Scheduling a SQL script, using Apache Airflow, with an example

One of the most common use cases for Apache Airflow is to run scheduled SQL scripts. Developers who start with Airflow often ask the following questions

“How to use airflow to orchestrate sql?”

“How to specify date filters based on schedule intervals in Airflow?”

This post aims to cover the above questions. This post assumes you have a basic understanding of Apache Airflow and SQL. Let’s see how we can schedule a SQL script using Airflow, with an example. Let’s assume we want to run a SQL script every day at midnight. This SQL script performs data aggregation over the previous day’s data from event table and stores this data in another event_stats table.

Sample ETL

We can use Airflow to run the SQL script every day. In this example we use MySQL, but airflow provides operators to connect to most databases.

DAG: Directed Acyclic Graph, In Airflow this is used to denote a data pipeline which runs on a scheduled interval. A DAG can be made up of one or more individual tasks.

from airflow import DAG
from airflow.operators.mysql_operator import MySqlOperator

default_arg = {'owner': 'airflow', 'start_date': '2020-02-28'}

dag = DAG('simple-mysql-dag',
          default_args=default_arg,
          schedule_interval='0 0 * * *')

mysql_task = MySqlOperator(dag=dag,
                           mysql_conn_id='mysql_default', 
                           task_id='mysql_task'
                           sql='<path>/sample_sql.sql',
                           params={'test_user_id': -99})

mysql_task

In the above script

  1. 0 0 * * * is a cron schedule format, denoting that the DAG should be run everyday at midnight, which is denoted by the 0th hour of every day. (note that Airflow by default runs on UTC time) mysql_conn_id is the connection id for your SQL database, you can set this in admin -> connections from airflow UI. There you will set the username and password that Airflow uses to access your database. ‍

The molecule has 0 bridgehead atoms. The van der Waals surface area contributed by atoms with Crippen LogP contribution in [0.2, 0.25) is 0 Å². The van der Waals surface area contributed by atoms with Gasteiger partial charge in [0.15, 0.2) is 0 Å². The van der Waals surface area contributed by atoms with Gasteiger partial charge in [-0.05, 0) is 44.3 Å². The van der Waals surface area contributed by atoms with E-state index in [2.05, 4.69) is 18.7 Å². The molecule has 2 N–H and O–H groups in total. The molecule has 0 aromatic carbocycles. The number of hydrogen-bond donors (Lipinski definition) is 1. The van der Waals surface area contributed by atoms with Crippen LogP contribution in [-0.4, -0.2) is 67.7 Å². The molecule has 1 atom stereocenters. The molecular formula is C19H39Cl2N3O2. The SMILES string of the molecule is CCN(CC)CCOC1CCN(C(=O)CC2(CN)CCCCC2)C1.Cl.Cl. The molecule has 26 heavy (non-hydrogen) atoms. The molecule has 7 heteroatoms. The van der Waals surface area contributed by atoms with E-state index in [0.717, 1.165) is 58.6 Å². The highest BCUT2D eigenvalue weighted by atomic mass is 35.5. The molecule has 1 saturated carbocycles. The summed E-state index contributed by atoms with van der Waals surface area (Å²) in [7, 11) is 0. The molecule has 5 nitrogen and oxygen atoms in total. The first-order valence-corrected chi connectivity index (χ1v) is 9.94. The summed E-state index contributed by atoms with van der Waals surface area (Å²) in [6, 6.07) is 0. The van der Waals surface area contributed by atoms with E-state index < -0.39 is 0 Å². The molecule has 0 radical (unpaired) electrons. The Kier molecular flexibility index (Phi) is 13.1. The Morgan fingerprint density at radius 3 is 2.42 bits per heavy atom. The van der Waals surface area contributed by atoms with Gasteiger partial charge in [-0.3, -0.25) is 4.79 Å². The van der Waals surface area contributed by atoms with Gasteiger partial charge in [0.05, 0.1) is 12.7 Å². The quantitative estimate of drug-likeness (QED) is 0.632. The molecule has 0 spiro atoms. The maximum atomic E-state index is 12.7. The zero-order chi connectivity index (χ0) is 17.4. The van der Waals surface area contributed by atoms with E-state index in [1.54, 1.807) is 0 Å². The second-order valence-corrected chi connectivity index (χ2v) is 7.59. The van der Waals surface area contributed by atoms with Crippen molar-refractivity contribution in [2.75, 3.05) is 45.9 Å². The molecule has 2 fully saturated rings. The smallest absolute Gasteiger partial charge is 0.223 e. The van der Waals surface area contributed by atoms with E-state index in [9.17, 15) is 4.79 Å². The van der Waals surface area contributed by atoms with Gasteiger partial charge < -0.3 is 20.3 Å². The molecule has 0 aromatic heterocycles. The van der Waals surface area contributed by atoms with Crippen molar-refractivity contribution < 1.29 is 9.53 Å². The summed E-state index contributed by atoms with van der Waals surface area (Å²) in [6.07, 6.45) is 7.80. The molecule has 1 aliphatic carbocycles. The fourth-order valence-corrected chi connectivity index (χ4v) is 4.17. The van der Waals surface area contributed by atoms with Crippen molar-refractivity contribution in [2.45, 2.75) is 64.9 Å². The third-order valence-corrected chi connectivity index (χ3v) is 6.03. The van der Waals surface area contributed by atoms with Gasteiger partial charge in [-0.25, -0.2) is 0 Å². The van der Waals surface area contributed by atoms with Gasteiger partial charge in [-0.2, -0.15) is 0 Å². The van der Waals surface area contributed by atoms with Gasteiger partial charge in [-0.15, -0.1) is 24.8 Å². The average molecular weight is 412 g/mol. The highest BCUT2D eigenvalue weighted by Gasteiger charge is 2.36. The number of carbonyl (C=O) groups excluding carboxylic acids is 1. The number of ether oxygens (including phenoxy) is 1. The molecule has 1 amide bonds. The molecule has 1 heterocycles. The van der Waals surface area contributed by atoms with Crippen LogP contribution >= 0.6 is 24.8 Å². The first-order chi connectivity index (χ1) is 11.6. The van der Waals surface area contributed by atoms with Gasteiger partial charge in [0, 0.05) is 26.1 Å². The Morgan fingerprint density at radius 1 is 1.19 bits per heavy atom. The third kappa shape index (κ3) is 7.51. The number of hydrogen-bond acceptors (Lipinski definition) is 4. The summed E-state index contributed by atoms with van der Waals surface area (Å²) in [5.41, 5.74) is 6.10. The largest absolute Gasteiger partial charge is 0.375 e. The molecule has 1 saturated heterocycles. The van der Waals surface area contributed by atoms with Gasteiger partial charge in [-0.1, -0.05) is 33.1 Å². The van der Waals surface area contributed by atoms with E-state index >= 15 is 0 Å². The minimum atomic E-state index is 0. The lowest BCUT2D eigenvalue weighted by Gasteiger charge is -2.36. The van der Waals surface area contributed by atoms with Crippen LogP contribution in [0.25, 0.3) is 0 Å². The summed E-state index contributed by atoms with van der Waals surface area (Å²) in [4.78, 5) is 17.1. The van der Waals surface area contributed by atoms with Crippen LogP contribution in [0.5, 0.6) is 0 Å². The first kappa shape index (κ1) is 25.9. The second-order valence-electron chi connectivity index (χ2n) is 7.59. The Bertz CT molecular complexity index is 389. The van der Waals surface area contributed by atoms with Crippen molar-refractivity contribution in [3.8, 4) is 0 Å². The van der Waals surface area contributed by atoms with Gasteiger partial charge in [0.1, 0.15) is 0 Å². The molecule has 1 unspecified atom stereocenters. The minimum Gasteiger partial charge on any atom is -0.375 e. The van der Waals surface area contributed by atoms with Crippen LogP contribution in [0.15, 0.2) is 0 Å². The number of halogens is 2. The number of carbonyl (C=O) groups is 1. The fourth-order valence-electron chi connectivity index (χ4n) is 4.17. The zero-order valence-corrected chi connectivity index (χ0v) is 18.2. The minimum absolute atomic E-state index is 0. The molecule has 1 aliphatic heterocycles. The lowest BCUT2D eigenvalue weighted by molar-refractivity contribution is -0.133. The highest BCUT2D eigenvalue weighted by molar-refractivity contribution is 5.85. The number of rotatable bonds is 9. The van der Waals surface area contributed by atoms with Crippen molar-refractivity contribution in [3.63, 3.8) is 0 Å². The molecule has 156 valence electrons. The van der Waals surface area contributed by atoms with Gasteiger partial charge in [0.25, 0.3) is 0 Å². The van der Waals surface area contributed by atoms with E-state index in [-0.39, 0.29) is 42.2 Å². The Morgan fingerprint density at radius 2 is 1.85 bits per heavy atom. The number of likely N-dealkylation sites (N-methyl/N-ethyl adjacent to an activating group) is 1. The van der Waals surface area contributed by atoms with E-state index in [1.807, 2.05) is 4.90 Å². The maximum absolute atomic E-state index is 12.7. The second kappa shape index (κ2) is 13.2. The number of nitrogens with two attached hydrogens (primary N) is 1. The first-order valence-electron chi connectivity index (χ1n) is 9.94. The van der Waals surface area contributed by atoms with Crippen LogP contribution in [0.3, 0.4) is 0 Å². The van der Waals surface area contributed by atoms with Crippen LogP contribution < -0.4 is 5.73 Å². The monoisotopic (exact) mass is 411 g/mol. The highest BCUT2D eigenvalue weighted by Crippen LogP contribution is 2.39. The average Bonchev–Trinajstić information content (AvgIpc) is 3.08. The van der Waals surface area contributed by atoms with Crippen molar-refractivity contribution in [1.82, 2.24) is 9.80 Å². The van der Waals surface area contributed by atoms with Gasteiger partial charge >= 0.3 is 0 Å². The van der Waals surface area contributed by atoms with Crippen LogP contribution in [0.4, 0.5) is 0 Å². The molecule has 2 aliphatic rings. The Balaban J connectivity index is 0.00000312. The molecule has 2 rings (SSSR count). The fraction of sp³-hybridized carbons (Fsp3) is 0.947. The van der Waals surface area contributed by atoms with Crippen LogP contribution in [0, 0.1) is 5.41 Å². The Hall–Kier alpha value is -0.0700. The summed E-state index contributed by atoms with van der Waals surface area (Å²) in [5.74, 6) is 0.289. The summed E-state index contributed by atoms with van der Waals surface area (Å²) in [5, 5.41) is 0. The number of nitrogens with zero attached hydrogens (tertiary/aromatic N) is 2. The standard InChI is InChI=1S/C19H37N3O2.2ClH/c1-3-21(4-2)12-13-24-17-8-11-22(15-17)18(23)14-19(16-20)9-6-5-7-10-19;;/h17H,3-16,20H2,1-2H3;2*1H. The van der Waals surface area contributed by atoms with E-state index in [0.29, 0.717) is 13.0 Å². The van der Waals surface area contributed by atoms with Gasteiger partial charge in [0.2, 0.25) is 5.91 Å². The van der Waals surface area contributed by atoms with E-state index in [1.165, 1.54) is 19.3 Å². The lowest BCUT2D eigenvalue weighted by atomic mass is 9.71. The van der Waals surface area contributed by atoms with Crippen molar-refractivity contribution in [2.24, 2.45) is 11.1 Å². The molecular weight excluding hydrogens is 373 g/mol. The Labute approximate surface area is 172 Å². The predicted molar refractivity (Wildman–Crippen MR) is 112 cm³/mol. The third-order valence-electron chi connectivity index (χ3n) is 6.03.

2. The SQL script to perform this operation is stored in a separate file sample_sql.sql. This file is read in when the DAG is being run.
USE your_database;

DROP TABLE IF EXISTS event_stats_staging;
CREATE TABLE event_stats_staging
AS SELECT date
        , user_id
        , sum(spend_amt) total_spend_amt
     FROM event
    WHERE date = {{ macros.ds }} 
      AND user_id <> {{ params.test_user_id }};

   INSERT INTO event_stats (
          date
        , user_id
        , total_spend_amt
   )
   SELECT date
        , user_id
        , total_spend_amt
     FROM event_stats_staging;

DROP TABLE event_stats_staging;

The values within {{ }} are called templated parameters. Airflow replaces them with a variable that is passed in through the DAG script at run-time or made available via Airflow metadata macros. This may seem like overkill for our use case. But it becomes very helpful when we have more complex logic and want to dynamically generate parts of the script, such as where clauses, at run time.

There are 2 key concepts in the templated SQL script shown above

  1. Airflow macros: They provide access to the metadata that is available for each DAG run. We use the execution date as it provides the previous date over which we want to aggregate the data. ref: https://airflow.apache.org/docs/stable/macros.html

  2. Templated parameters: If we want our SQL script to have some parameters that can be filled at run time from the DAG, we can pass them as parameters to the task. In our example we filter out a specific user_id (-99) before aggregation.

In this post we saw

  1. How to schedule SQL scripts using Apache Airflow
  2. How Airflow connects to the database using the connection id
  3. How to pass in parameters at run-time using input parameters and macros

Hope this gives you an understanding of how to schedule SQL scripts in Airflow and how to use templating. If you have any questions or comments, please let me know below.